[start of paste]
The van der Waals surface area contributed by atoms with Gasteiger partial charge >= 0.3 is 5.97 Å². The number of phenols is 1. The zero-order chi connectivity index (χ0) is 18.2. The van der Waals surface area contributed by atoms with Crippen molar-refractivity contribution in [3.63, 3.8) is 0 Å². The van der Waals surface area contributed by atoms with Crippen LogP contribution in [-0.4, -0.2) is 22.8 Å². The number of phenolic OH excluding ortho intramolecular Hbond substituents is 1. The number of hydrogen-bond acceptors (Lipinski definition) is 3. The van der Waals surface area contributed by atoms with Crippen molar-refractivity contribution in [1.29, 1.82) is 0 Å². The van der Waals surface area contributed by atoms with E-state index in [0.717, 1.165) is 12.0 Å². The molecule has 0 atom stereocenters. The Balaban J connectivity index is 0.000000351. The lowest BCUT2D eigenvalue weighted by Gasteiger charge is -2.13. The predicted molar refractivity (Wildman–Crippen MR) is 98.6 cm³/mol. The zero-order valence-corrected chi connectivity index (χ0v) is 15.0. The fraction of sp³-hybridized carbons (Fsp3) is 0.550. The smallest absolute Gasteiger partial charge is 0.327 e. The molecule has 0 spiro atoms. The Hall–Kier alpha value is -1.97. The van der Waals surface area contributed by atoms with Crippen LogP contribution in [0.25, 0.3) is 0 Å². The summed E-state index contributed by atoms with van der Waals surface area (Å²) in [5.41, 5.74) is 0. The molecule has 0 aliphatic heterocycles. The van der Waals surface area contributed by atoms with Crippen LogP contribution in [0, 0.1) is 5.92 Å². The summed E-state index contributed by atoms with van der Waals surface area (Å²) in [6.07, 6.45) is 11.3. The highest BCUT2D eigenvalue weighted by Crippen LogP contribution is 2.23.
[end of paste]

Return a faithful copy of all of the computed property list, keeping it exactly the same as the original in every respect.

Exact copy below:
The van der Waals surface area contributed by atoms with Gasteiger partial charge >= 0.3 is 5.97 Å². The number of phenols is 1. The zero-order chi connectivity index (χ0) is 18.2. The van der Waals surface area contributed by atoms with Crippen molar-refractivity contribution in [3.63, 3.8) is 0 Å². The van der Waals surface area contributed by atoms with Crippen LogP contribution in [-0.4, -0.2) is 22.8 Å². The number of phenolic OH excluding ortho intramolecular Hbond substituents is 1. The number of hydrogen-bond acceptors (Lipinski definition) is 3. The van der Waals surface area contributed by atoms with Crippen molar-refractivity contribution in [1.29, 1.82) is 0 Å². The van der Waals surface area contributed by atoms with E-state index in [0.717, 1.165) is 12.0 Å². The molecule has 0 atom stereocenters. The Balaban J connectivity index is 0.000000351. The lowest BCUT2D eigenvalue weighted by Gasteiger charge is -2.13. The predicted molar refractivity (Wildman–Crippen MR) is 98.6 cm³/mol. The zero-order valence-corrected chi connectivity index (χ0v) is 15.0. The fraction of sp³-hybridized carbons (Fsp3) is 0.550. The smallest absolute Gasteiger partial charge is 0.327 e. The molecule has 0 spiro atoms. The Hall–Kier alpha value is -1.97. The van der Waals surface area contributed by atoms with Crippen LogP contribution in [0.25, 0.3) is 0 Å². The summed E-state index contributed by atoms with van der Waals surface area (Å²) in [5.41, 5.74) is 0. The molecule has 0 aliphatic heterocycles. The van der Waals surface area contributed by atoms with Crippen LogP contribution in [0, 0.1) is 5.92 Å². The summed E-state index contributed by atoms with van der Waals surface area (Å²) in [6.07, 6.45) is 11.3. The highest BCUT2D eigenvalue weighted by Crippen LogP contribution is 2.23.